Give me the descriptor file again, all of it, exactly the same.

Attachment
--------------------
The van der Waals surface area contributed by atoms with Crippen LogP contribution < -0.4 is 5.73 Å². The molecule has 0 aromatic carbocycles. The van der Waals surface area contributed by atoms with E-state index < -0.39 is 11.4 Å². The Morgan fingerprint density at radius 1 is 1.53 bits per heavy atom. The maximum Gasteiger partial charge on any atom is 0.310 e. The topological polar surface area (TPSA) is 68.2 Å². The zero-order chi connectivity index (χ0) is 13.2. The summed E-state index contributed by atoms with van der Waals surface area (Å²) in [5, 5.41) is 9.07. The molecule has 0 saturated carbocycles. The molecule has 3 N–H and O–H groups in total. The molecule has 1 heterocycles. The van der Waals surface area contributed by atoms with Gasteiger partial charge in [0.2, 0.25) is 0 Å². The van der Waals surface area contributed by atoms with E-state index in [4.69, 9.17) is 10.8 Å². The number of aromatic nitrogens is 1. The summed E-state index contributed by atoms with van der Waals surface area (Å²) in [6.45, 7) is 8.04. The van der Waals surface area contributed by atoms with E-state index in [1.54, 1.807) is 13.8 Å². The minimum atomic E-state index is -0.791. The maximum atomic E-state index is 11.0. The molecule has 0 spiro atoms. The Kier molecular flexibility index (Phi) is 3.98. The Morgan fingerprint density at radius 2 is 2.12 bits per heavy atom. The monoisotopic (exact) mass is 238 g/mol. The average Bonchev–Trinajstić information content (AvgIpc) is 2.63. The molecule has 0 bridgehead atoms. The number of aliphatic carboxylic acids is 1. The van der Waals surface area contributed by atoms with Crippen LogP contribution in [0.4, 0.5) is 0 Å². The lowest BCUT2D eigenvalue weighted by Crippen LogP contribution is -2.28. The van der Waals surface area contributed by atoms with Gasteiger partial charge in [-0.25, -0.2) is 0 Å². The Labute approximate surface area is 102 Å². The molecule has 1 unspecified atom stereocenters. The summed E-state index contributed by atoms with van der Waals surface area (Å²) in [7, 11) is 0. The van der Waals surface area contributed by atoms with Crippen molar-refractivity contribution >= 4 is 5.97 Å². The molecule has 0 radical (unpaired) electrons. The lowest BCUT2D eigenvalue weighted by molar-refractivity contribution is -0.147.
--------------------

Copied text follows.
The van der Waals surface area contributed by atoms with Crippen LogP contribution < -0.4 is 5.73 Å². The molecule has 0 aromatic carbocycles. The van der Waals surface area contributed by atoms with E-state index < -0.39 is 11.4 Å². The Morgan fingerprint density at radius 1 is 1.53 bits per heavy atom. The maximum Gasteiger partial charge on any atom is 0.310 e. The topological polar surface area (TPSA) is 68.2 Å². The zero-order chi connectivity index (χ0) is 13.2. The summed E-state index contributed by atoms with van der Waals surface area (Å²) in [5, 5.41) is 9.07. The molecule has 0 saturated carbocycles. The molecule has 3 N–H and O–H groups in total. The molecule has 1 heterocycles. The van der Waals surface area contributed by atoms with Gasteiger partial charge in [0.2, 0.25) is 0 Å². The van der Waals surface area contributed by atoms with E-state index in [4.69, 9.17) is 10.8 Å². The number of aromatic nitrogens is 1. The summed E-state index contributed by atoms with van der Waals surface area (Å²) in [6.45, 7) is 8.04. The van der Waals surface area contributed by atoms with E-state index in [1.54, 1.807) is 13.8 Å². The minimum atomic E-state index is -0.791. The maximum atomic E-state index is 11.0. The molecule has 0 spiro atoms. The Kier molecular flexibility index (Phi) is 3.98. The Morgan fingerprint density at radius 2 is 2.12 bits per heavy atom. The monoisotopic (exact) mass is 238 g/mol. The average Bonchev–Trinajstić information content (AvgIpc) is 2.63. The molecule has 0 bridgehead atoms. The number of aliphatic carboxylic acids is 1. The van der Waals surface area contributed by atoms with Crippen LogP contribution in [0.4, 0.5) is 0 Å². The lowest BCUT2D eigenvalue weighted by Crippen LogP contribution is -2.28. The van der Waals surface area contributed by atoms with Gasteiger partial charge in [-0.25, -0.2) is 0 Å². The Labute approximate surface area is 102 Å². The molecule has 1 unspecified atom stereocenters. The summed E-state index contributed by atoms with van der Waals surface area (Å²) in [7, 11) is 0. The van der Waals surface area contributed by atoms with Crippen molar-refractivity contribution >= 4 is 5.97 Å². The molecule has 0 radical (unpaired) electrons. The lowest BCUT2D eigenvalue weighted by molar-refractivity contribution is -0.147.